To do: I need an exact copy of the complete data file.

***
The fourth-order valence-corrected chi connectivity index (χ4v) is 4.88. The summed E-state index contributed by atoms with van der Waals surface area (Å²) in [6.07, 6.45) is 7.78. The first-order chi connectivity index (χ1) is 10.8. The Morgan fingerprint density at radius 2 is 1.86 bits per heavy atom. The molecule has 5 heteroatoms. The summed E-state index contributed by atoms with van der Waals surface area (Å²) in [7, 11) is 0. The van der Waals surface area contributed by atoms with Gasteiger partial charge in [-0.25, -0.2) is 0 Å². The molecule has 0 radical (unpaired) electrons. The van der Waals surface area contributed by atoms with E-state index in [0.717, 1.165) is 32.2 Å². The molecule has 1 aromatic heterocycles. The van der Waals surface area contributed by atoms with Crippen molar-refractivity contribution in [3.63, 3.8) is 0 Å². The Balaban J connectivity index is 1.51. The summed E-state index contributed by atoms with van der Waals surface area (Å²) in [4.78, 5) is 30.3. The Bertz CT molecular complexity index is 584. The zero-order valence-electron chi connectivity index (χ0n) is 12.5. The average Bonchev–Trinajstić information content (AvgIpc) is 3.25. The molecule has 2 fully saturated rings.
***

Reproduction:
The fourth-order valence-corrected chi connectivity index (χ4v) is 4.88. The summed E-state index contributed by atoms with van der Waals surface area (Å²) in [6.07, 6.45) is 7.78. The first-order chi connectivity index (χ1) is 10.8. The Morgan fingerprint density at radius 2 is 1.86 bits per heavy atom. The molecule has 5 heteroatoms. The summed E-state index contributed by atoms with van der Waals surface area (Å²) in [7, 11) is 0. The van der Waals surface area contributed by atoms with Gasteiger partial charge in [-0.25, -0.2) is 0 Å². The molecule has 0 radical (unpaired) electrons. The van der Waals surface area contributed by atoms with E-state index in [0.717, 1.165) is 32.2 Å². The molecule has 1 aromatic heterocycles. The van der Waals surface area contributed by atoms with Crippen molar-refractivity contribution in [3.63, 3.8) is 0 Å². The Balaban J connectivity index is 1.51. The summed E-state index contributed by atoms with van der Waals surface area (Å²) in [4.78, 5) is 30.3. The Bertz CT molecular complexity index is 584. The zero-order valence-electron chi connectivity index (χ0n) is 12.5. The average Bonchev–Trinajstić information content (AvgIpc) is 3.25. The molecule has 2 fully saturated rings.